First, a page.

That all depends on whether one believes that educating one’s child is important or whether one simply chooses to leave their child in ignorance. For those who take no responsibility to teach their children, then allowing a child to to adopt their own belief that 2+2=7 presents no problem to them. For those who want their children to live in reality, imparting truth is important. And it doesn’t matter if we’re discussing mathematical propositions, historical claims, or claims relating to God. Truth is truth, and as stewards of their child’s well-being, parents have some responsibility of imparting truth to their children.

    Regarding your question regarding religion’s contribution to civilization, that all depends on what religion you’re referencing. Now, can one give examples where alleged adherents to any particular religion have behaved badly? Given the fallibility of humans, people will always fail to live up to their principles, no matter what those are. The important question is whether the worldview in question itself advocates for good or evil, not whether its adherents have lived stellar lives. The point is, before one criticizes any “religion”, one needs to avoid the common error of conflating a worldview with its adherents, whose behavior may not at all comport with the tenets of their confessed worldview.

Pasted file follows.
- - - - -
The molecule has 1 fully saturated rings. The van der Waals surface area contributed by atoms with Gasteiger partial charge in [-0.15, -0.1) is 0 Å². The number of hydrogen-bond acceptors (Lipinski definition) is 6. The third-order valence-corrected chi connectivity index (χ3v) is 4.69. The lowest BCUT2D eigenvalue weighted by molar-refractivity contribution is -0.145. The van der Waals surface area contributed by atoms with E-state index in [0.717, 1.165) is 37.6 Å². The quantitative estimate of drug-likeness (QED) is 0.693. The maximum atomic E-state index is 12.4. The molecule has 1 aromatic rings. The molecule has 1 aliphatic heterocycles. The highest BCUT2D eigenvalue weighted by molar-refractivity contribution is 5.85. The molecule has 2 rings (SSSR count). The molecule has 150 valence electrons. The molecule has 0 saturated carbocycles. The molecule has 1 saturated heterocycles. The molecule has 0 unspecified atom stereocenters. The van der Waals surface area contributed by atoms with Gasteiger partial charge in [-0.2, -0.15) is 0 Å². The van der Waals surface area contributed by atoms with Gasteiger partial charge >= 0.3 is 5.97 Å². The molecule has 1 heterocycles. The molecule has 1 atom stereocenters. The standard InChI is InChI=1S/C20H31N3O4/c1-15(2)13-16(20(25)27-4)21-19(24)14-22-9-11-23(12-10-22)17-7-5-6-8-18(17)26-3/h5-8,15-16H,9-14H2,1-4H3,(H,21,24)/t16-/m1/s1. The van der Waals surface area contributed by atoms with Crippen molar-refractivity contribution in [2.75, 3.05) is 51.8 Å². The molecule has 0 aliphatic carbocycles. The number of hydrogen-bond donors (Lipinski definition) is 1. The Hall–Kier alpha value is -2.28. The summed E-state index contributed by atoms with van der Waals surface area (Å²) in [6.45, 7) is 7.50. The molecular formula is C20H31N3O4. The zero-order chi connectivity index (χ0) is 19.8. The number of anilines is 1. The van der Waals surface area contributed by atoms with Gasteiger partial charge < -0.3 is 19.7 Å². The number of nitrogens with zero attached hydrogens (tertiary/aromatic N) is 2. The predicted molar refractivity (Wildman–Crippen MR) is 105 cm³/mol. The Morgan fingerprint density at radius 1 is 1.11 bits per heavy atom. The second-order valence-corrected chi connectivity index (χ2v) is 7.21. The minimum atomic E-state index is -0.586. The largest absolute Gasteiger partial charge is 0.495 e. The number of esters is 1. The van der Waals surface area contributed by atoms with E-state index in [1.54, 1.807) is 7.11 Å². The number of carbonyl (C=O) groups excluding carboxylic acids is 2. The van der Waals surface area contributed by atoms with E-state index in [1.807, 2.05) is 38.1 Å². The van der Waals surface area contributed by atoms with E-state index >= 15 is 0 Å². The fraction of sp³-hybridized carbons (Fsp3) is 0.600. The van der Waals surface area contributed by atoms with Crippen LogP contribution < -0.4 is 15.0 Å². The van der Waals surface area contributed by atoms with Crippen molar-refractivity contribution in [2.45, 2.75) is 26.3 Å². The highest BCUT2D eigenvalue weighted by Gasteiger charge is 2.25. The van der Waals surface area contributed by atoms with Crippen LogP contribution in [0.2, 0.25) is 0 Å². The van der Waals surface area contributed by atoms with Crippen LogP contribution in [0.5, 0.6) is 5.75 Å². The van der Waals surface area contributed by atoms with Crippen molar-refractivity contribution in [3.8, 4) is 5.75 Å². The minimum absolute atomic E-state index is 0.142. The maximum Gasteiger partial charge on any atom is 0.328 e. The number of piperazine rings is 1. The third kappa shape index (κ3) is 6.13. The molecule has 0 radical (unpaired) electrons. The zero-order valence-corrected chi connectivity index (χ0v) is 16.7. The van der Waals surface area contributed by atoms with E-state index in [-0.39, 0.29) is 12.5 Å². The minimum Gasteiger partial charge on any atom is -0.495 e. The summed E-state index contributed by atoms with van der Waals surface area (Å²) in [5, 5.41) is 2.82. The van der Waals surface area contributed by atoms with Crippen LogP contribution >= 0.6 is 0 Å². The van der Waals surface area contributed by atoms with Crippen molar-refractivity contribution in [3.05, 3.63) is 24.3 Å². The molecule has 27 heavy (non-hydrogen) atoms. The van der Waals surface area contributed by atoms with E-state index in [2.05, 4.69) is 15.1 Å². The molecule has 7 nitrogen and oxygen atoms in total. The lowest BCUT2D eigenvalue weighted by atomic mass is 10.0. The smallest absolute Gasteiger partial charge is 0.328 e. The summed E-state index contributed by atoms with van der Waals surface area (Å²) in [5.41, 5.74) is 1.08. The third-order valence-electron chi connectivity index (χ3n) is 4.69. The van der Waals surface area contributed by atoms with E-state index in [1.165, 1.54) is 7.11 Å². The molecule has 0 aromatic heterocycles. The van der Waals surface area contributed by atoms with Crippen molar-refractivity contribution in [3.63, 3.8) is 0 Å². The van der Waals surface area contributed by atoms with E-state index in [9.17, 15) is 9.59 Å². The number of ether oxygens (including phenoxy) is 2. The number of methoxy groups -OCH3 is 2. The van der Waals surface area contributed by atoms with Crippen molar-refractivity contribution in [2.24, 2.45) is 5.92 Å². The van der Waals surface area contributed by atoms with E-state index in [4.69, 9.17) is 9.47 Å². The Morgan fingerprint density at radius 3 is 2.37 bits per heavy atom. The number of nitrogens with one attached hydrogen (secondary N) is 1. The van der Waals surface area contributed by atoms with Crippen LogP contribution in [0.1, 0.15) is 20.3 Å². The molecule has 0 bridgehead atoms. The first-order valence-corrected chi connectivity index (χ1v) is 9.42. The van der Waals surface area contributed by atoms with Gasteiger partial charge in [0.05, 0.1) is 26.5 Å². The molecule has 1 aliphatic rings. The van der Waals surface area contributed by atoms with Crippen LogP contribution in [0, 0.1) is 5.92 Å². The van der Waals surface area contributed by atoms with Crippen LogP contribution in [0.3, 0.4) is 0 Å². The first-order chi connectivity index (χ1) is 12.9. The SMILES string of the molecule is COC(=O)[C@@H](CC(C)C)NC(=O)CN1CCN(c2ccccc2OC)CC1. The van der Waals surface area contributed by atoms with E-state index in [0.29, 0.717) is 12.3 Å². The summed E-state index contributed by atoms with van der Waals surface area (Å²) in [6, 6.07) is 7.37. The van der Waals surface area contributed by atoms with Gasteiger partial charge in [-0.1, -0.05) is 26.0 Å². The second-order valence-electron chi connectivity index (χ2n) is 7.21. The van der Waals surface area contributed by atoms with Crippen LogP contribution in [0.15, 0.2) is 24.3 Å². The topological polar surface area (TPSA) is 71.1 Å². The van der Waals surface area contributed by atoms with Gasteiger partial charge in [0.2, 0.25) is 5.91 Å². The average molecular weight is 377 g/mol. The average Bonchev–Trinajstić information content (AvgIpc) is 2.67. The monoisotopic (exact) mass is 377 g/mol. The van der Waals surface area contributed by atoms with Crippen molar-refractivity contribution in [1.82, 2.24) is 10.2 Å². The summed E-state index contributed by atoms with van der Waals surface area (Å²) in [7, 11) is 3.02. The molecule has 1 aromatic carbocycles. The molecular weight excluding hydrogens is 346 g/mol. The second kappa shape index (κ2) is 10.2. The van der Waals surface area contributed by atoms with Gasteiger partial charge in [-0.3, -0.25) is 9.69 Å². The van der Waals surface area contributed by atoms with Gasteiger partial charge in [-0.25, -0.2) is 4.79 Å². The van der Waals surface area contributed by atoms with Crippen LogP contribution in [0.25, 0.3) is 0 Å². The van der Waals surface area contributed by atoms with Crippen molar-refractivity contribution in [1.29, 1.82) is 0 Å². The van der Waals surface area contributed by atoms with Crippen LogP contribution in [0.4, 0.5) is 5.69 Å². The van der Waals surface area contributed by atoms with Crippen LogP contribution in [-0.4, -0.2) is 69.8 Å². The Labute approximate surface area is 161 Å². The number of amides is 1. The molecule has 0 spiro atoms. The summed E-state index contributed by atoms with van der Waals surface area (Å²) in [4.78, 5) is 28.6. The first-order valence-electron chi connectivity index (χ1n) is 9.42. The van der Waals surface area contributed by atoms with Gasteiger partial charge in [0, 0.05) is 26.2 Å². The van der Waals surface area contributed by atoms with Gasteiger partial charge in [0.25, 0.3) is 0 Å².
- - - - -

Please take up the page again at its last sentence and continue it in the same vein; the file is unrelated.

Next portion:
Finally, it’s conspicuous that you asked the question about religion’s contributions, because it suggests that your opposition to “religious” parenting has less to do with the propriety of a parent indoctrinating a child with truth, than your opinion as to what is, in fact, true. In other words, you seem opposed to children being taught anything that doesn’t agree with your own metaphysical commitments. And while I would prefer that children not be taught metaphysical falsehoods, there’s no way to change that situation without violating parental authority.

  2. FG says:

    Although I agree with your point (i.e., that one can possibly be deceived via information control), you seem intent on equating religious parenting with an intent to deceive one’s child via misinformation, an entirely unwarranted assumption. (For the record, deception of that nature isn’t equivalent to “forcing” a belief, since one’s mind isn’t being altered against one’s will.)